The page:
CCL: APS March Meeting 2020, Focus Topic 16.01.04



 Sent to CCL by: "Andre  Schleife" [schleife(a)illinois.edu]
 Dear Colleagues,
 The abstract submission deadline for the APS March Meeting (March 2-6, 2020;
 Denver,
 CO) is imminent (this Friday, 10/25), hence a quick reminder: Please consider
 submitting
 your abstract to the Focus Topic "First-principles Modeling of
 Excited-State Phenomena in
 Materials", organized by Serdar Ogut (UIC), Yuan Ping (UC Santa Cruz),
 Sahar Sharifzadeh
 (Boston University), and myself (UIUC). It is cross-listed in DCOMP, DCP, and
 DMP.
 After a great list of abstracts and great attendance last year, we continue in
 2020 with the
 same name and hope to see again many stimulating discussions! For this, we need
 your
 support, so if you are working in these fields of research (see description
 below), please
 consider submitting your contributed abstract to our focus topic. A strong
 showing from
 the community will ensure the FT's success and continuity. Were looking forward
 to seeing
 many of you in Denver in March!
 FT description:
 Many properties of functional materials, interfaces, and nano-structures derive
 from
 electronic excitations. These processes determine properties such as ionization
 potential
 and electron affinity, optical spectra and exciton binding energies,
 electron-phonon
 coupling, charge transition levels, and energy level alignment at interfaces. In
 addition, hot
 carriers in semiconductors and nanostructures are generated, transition between
 excited
 states, transfer energy to the lattice, and recombine with each other. It is
 necessary to
 understand these properties from a fundamental point of view and to achieve
 design of
 materials with optimal performance for applications e.g., in transistors, light
 emitting
 diodes, solar cells, and photo-electrochemical cells.
 A proper description of electronic excitations requires theoretical approaches
 that go
 beyond ground state density functional theory (DFT). In recent years, Green's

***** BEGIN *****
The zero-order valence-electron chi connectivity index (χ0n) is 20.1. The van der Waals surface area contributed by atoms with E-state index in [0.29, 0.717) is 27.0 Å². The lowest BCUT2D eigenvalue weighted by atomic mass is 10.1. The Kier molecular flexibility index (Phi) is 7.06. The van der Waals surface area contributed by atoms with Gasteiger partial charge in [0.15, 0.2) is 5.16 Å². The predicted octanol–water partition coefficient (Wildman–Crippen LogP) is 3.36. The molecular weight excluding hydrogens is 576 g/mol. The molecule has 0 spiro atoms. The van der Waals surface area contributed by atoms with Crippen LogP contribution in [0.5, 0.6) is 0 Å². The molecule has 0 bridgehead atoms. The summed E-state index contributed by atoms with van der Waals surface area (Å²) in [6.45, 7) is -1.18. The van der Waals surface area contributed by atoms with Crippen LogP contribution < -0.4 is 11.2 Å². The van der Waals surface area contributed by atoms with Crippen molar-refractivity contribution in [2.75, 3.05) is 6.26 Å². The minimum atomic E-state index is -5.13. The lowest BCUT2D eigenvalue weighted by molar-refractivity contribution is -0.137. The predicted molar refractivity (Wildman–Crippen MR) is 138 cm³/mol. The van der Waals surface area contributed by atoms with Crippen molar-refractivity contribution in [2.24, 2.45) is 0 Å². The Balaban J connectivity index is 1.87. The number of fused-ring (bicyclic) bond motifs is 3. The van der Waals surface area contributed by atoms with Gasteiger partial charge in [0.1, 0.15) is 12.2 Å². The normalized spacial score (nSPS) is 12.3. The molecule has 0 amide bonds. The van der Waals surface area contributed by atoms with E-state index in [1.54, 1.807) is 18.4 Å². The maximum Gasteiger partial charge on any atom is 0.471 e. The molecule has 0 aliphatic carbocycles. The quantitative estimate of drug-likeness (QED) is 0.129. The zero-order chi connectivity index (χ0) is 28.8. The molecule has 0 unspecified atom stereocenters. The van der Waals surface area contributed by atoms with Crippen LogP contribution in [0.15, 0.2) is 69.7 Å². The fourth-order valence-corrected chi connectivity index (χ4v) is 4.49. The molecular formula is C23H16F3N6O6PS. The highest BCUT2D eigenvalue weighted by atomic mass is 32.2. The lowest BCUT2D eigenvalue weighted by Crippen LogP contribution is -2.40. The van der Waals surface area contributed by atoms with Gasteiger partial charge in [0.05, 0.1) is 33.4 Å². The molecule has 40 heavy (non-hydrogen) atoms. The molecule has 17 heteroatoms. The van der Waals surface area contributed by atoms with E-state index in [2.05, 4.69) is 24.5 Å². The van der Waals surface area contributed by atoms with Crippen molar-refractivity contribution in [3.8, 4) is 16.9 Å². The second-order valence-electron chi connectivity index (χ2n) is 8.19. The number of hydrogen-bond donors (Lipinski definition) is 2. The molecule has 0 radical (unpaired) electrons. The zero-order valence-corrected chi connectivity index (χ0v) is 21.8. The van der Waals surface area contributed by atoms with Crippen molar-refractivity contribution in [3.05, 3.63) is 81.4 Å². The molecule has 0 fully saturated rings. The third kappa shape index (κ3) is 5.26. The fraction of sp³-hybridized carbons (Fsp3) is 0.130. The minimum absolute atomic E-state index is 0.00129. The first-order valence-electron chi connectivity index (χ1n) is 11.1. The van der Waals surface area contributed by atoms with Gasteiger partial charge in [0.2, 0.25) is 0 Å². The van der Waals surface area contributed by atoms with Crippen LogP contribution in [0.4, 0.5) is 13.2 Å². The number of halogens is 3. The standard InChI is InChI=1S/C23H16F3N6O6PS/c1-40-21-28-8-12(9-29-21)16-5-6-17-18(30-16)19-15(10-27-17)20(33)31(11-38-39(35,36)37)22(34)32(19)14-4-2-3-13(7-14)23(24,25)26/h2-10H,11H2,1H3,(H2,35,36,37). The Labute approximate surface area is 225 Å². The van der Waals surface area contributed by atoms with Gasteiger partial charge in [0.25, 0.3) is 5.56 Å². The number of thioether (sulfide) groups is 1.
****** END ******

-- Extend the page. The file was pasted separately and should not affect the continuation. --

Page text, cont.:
function
 based many-body perturbation theory methods like RPA, GW, and BSE have been
 adopted
 by a rapidly growing community of researchers in the field of computational
 materials
 physics. These have now become the de facto standard for the description of
 excited
 electronic states in solids and their surfaces. Ehrenfest dynamics and
 surface-hopping
 schemes, e.g. based on time-dependent DFT, are used to describe coupled
 electron-ion
 dynamics as the origin of interesting physics in photo-catalysis, surface
 chemical
 reactions, scintillators, or radiation shielding.
 Advances in high performance computing and scalable implementations in several
 popular
 electronic structure packages enable further progress. Sophisticated
 calculations are
 accessible for many users and feasible for large, complex systems with up to few
 hundred
 atoms. These methods are increasingly applied to interpret experiments, such as
 spectroscopies and femto-second pump-probe measurements, and to computationally
 design functional materials, interfaces, and nano-structures.
 This focus topic is dedicated to recent advances in many-body perturbation
 theory and
 electron-ion dynamics methods for electronic excitations: Challenges, scalable
 implementations in electronic structure codes, and applications to functional
 materials,
 interfaces, molecules, and nano-structures. It aims to attract researchers
 working on the
 nexus of electronic and optical properties of materials, hot electron dynamics,
 and device
 physics.
 With best regards,
 Serdar Ogut (University of Illinois, Chicago),
 Yuan Ping (UC Santa Cruz),
 Andre Schleife (UIUC),
 Sahar Sharifzadeh (Boston University)